The movement to fully decriminalize sex work in New York has been met with resistance from a pair of state legislators who are introducing a separate bill that would only gut penalties for sex workers — not their clients or those facilitating their work — prompting anger from advocates who have adamantly argued that partial decriminalization still hurts sex workers.
According to the Daily News and the Queens Eagle, State Senator Liz Krueger of Manhattan and Assemblymember Tremaine Wright of Brooklyn are proposing a bill mirroring a form of decriminalization known as the Nordic Model or Equality Model. The legislative effort comes months after Gay City News reported that European officials discussed the Nordic Model with Krueger and Wright during a meeting in New York.
A broad coalition of advocates associated with DecrimNY, including current and former transgender sex workers of color, have blasted the Nordic Model as a dangerous middle-ground set up under which sex workers would still get swept up in the criminal justice system along with buyers and people who facilitate the sex work. Numerous advocacy groups, including Legal Aid Attorneys, DecrimNY, Gay Men’s Health Crisis, Make the Road New York, the New York City Anti-Violence Project, VOCAL-NY, and WOMANKIND, were critical of out gay City Council Speaker Corey Johnson earlier this year when he voiced support for the Nordic Model.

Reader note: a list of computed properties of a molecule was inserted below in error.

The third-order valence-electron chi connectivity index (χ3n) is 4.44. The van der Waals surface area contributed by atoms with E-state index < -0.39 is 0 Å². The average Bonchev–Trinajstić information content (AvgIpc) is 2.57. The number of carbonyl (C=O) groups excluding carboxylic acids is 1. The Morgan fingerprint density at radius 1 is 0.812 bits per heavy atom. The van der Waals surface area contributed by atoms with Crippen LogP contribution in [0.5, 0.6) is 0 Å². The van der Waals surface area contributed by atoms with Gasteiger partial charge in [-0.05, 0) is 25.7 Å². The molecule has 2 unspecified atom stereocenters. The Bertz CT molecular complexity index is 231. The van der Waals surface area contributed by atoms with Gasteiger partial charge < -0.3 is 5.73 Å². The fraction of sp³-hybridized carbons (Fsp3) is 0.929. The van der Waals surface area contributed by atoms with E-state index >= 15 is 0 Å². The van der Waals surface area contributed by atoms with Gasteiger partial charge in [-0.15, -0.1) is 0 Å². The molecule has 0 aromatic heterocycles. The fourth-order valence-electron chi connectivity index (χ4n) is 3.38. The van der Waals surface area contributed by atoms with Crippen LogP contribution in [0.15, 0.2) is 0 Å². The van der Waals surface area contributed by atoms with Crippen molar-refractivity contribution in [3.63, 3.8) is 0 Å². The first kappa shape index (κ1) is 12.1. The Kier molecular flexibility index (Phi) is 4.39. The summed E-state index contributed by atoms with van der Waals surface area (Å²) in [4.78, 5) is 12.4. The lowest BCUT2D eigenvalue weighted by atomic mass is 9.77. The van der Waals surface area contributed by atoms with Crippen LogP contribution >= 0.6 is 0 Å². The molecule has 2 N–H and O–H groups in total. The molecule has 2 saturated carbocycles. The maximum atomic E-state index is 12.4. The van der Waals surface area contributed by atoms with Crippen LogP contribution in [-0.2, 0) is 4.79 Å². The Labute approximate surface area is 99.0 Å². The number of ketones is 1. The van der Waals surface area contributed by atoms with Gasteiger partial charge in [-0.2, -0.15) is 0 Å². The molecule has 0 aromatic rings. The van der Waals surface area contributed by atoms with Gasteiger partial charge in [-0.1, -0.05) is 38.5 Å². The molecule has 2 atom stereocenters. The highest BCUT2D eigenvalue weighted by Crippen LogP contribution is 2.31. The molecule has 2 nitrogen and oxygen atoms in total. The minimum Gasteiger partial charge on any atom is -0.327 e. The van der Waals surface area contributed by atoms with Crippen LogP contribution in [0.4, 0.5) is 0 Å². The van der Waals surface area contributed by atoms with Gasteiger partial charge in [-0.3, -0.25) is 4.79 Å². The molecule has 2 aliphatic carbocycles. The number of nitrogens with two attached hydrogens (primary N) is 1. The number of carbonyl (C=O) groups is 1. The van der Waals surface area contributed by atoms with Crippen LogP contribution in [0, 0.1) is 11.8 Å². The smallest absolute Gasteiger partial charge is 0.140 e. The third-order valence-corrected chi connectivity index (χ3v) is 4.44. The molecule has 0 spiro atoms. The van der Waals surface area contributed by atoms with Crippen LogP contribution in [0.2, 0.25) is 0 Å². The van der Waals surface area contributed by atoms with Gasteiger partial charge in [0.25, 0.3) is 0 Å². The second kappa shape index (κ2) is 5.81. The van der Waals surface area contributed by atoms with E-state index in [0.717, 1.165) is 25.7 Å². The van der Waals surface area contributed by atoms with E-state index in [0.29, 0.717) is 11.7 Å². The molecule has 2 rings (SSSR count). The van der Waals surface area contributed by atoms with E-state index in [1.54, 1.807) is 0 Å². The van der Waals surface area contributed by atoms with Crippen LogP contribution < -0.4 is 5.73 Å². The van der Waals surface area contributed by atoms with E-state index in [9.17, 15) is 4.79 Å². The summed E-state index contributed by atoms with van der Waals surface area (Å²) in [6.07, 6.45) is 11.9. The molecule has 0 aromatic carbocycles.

A survey by the National Center for Transgender Equality revealed that 40 percent of Black trans women report engaging in the sex trade.
State Senators Julia Salazar of Brooklyn, Jessica Ramos of Queens, and Robert Jackson of Manhattan are sponsors of the full decriminalization bill in the upper chamber, while its Assembly backers include Richard Gottfried, Dan Quart, and Yuh-Line Niou of Manhattan and Ron Kim and Catalina Cruz of Queens.
Salazar was among those quick to push back against the Krueger-Wright approach, stating in a tweet that she was “disappointed” to see the report in the Daily News describing a “new path” ending criminal penalties on sex workers.
“If you want to know what sex worker advocates want, answer the calls of the many sex workers and trafficking survivors leading @DecrimNY,” Salazar wrote.
The Daily News story — which noted that the Nordic Model bill has the support of celebrities like Ashley Judd, Seth Meyers, and his wife, Alexi Ashe — quoted Wright as saying, “For too long we’ve been having the wrong conversation about sex work as it relates to human trafficking. As many studies have pointed out, upwards of 90 percent of sex workers are victims of human trafficking.”
Kim took to Twitter to respond to Wright’s statement.
“Wrong,” he wrote. “There’s no data that shows 90% of SWers are trafficked. The ‘saviors’ abuse trafficking narrative to ‘rescue’ SWers while receiving lucrative govt funding & allowing unchecked 24/7 surveillance.”
DecrimNY advocates and others have argued that full decriminalization would reduce the stigma facing sex workers and the risk of them being trafficked by allowing them greater autonomy and control of their work.